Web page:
As we approach another round of talks on the third Greek bailout package, I thought it would be appropriate to share two thoughts on the importance of debt forgiveness and on Europe’s preparedness in case this all goes wrong. My basic line is that debt-forgiveness is the only pragmatic choice. I also worry that Europe is not as prepared for the alternative as it should be.
Oxford University Press has published two new books on the political economy of the euro area that should be required reading. One, by C. Randall Henning, explains why the International Monetary Fund has become a central actor in the stabilization of the euro area; another, by Waltraud Schelkle, sheds new light on what the single currency has to offer both in its current form and looking to the future. My reviews of both books are below.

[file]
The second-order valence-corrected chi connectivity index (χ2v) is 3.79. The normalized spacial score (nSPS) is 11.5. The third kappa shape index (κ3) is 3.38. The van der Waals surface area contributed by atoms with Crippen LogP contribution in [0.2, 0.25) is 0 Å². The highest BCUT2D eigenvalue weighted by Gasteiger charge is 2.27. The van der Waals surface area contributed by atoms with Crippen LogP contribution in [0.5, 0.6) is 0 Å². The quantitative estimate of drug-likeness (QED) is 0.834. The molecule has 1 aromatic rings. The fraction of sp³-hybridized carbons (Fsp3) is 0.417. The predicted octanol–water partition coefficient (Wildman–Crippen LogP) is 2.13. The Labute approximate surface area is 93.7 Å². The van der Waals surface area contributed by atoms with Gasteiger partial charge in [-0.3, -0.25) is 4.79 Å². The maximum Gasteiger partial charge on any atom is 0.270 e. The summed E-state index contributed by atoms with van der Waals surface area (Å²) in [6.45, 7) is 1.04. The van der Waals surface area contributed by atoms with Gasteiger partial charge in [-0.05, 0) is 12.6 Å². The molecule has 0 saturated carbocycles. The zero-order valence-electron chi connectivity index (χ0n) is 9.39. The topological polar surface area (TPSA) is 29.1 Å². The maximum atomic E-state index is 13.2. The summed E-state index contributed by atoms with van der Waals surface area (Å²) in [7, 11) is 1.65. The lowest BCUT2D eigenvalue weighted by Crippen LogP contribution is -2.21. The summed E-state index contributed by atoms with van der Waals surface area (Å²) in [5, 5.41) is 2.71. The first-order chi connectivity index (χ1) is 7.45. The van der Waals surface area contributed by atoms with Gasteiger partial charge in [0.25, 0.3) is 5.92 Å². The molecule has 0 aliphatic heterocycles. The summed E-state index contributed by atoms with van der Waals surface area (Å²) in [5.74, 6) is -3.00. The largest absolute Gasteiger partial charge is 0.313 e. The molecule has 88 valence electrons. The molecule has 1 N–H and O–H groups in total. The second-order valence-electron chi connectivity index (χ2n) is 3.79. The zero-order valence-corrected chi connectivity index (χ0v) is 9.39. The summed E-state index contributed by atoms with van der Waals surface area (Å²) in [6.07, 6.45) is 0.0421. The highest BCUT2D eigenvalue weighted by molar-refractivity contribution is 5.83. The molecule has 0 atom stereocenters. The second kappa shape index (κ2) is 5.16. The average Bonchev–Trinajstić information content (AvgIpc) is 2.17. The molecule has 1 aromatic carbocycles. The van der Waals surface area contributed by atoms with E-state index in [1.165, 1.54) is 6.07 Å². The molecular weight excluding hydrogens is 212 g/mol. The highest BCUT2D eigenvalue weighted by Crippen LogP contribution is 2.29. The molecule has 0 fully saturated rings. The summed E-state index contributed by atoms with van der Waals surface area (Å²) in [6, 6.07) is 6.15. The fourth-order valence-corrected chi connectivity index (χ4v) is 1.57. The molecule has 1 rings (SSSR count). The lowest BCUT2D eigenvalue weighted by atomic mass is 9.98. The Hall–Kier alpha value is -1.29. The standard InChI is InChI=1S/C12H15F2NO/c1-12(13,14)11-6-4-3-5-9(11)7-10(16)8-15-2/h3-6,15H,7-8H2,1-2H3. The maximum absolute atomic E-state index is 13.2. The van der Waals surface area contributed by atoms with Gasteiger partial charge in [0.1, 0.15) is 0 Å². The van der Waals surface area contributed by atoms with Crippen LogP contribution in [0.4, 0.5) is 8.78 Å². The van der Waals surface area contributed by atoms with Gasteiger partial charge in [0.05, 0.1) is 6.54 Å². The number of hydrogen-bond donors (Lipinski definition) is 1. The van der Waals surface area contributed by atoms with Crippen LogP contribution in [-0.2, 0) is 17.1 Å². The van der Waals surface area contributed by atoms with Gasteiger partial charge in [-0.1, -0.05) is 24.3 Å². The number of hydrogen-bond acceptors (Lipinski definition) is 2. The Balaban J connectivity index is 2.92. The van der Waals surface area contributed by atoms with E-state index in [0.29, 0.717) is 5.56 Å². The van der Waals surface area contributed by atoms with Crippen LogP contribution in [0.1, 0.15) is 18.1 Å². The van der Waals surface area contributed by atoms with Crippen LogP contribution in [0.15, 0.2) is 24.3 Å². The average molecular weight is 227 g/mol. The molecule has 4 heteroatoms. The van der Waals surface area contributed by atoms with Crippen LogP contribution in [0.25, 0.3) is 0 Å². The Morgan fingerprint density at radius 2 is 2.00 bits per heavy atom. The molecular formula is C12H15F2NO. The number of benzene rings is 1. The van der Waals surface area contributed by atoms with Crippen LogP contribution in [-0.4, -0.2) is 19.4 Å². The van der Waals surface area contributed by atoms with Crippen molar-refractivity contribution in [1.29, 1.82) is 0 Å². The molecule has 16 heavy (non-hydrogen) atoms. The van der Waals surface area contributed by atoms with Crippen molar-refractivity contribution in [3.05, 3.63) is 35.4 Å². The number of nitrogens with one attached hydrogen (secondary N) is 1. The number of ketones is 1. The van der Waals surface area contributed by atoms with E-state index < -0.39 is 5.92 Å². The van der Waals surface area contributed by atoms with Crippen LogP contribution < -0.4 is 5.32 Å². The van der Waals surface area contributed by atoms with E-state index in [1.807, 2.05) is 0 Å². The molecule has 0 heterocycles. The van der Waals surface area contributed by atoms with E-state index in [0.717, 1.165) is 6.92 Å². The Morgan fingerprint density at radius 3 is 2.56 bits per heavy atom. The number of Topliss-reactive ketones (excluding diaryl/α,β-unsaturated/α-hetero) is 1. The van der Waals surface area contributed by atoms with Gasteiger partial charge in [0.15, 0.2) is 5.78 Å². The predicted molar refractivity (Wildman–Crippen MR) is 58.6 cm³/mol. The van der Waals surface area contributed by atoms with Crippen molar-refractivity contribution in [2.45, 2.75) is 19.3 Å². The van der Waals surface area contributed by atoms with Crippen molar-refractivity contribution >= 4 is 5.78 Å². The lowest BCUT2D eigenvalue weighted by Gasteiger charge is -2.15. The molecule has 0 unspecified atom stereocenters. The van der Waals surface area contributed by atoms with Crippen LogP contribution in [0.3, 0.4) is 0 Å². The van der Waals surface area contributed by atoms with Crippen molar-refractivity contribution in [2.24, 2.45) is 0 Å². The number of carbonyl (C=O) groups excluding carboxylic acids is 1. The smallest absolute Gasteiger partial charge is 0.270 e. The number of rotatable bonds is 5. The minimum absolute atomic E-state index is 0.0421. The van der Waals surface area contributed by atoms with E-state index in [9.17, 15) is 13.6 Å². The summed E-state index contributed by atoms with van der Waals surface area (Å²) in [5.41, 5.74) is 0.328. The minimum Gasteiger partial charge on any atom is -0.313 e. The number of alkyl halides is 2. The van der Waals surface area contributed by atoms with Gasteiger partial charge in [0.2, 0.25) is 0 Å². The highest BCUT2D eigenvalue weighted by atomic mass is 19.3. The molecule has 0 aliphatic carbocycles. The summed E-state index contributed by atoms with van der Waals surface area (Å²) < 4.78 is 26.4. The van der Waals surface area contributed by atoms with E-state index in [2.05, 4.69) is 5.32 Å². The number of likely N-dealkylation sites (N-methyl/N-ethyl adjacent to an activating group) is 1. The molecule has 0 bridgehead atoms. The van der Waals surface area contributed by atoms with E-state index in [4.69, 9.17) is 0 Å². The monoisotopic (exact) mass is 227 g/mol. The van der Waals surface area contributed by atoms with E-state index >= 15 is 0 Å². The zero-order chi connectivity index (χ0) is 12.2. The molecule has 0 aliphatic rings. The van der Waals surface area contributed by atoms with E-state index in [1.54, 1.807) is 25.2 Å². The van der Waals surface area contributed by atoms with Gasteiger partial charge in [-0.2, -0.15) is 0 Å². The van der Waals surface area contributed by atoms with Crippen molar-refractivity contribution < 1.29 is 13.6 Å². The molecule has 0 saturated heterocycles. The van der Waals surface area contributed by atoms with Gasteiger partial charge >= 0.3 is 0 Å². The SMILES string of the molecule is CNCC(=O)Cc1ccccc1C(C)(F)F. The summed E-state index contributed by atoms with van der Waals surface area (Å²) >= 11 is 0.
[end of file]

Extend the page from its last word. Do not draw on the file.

The election of Emmanuel Macron is the triumph of populism and not its demise. His direct appeals to French voters were more compelling than those of Marine Le Pen. Nevertheless, the strategy of the two second-round candidates was much the same: play to emotions and identity; circumvent the established traditions of party politics; run against entrenched elites as much as against the other side. Now comes the hard part of converting a populist movement (En Marche!) into a political party capable of governing the institutions of state (La République En Marche!). Macron’s supporters no doubt realize this is important but are understandably still glowing in the confirmation that their France can embrace hope and change. Thinking back to the last successful hope-and-change candidates, however, it is necessary to stress how things can go wrong.